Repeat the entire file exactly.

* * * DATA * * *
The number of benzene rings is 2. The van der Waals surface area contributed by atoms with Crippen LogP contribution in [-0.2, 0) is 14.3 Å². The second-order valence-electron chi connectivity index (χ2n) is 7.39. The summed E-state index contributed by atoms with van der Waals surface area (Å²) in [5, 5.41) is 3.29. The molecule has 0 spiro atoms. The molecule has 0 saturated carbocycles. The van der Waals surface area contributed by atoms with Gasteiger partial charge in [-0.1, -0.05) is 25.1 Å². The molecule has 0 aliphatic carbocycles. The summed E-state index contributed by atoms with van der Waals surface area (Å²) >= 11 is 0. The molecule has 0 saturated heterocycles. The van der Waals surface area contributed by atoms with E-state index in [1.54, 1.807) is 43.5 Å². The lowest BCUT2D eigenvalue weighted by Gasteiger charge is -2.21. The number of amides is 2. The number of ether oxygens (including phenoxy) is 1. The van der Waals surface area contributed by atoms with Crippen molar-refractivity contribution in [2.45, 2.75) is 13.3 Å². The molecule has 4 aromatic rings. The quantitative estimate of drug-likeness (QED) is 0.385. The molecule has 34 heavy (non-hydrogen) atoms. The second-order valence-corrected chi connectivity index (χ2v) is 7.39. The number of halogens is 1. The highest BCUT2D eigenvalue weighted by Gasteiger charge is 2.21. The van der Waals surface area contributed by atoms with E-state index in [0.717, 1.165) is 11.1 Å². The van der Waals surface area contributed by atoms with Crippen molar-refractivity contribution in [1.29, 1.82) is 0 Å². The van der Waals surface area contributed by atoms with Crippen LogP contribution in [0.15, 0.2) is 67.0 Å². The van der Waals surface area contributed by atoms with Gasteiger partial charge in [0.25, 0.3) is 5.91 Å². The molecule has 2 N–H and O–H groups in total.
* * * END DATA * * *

The number of benzene rings is 2. The van der Waals surface area contributed by atoms with Crippen LogP contribution in [-0.2, 0) is 14.3 Å². The second-order valence-electron chi connectivity index (χ2n) is 7.39. The summed E-state index contributed by atoms with van der Waals surface area (Å²) in [5, 5.41) is 3.29. The molecule has 0 spiro atoms. The molecule has 0 saturated carbocycles. The van der Waals surface area contributed by atoms with Gasteiger partial charge in [-0.1, -0.05) is 25.1 Å². The molecule has 0 aliphatic carbocycles. The summed E-state index contributed by atoms with van der Waals surface area (Å²) >= 11 is 0. The molecule has 0 saturated heterocycles. The van der Waals surface area contributed by atoms with E-state index in [1.54, 1.807) is 43.5 Å². The lowest BCUT2D eigenvalue weighted by Gasteiger charge is -2.21. The number of amides is 2. The number of ether oxygens (including phenoxy) is 1. The van der Waals surface area contributed by atoms with Crippen molar-refractivity contribution in [2.45, 2.75) is 13.3 Å². The molecule has 4 aromatic rings. The quantitative estimate of drug-likeness (QED) is 0.385. The molecule has 34 heavy (non-hydrogen) atoms. The second-order valence-corrected chi connectivity index (χ2v) is 7.39. The number of halogens is 1. The highest BCUT2D eigenvalue weighted by Gasteiger charge is 2.21. The van der Waals surface area contributed by atoms with E-state index in [0.717, 1.165) is 11.1 Å². The van der Waals surface area contributed by atoms with Crippen molar-refractivity contribution in [1.29, 1.82) is 0 Å². The van der Waals surface area contributed by atoms with Crippen LogP contribution in [0.15, 0.2) is 67.0 Å². The van der Waals surface area contributed by atoms with Gasteiger partial charge in [0.25, 0.3) is 5.91 Å². The molecule has 2 N–H and O–H groups in total.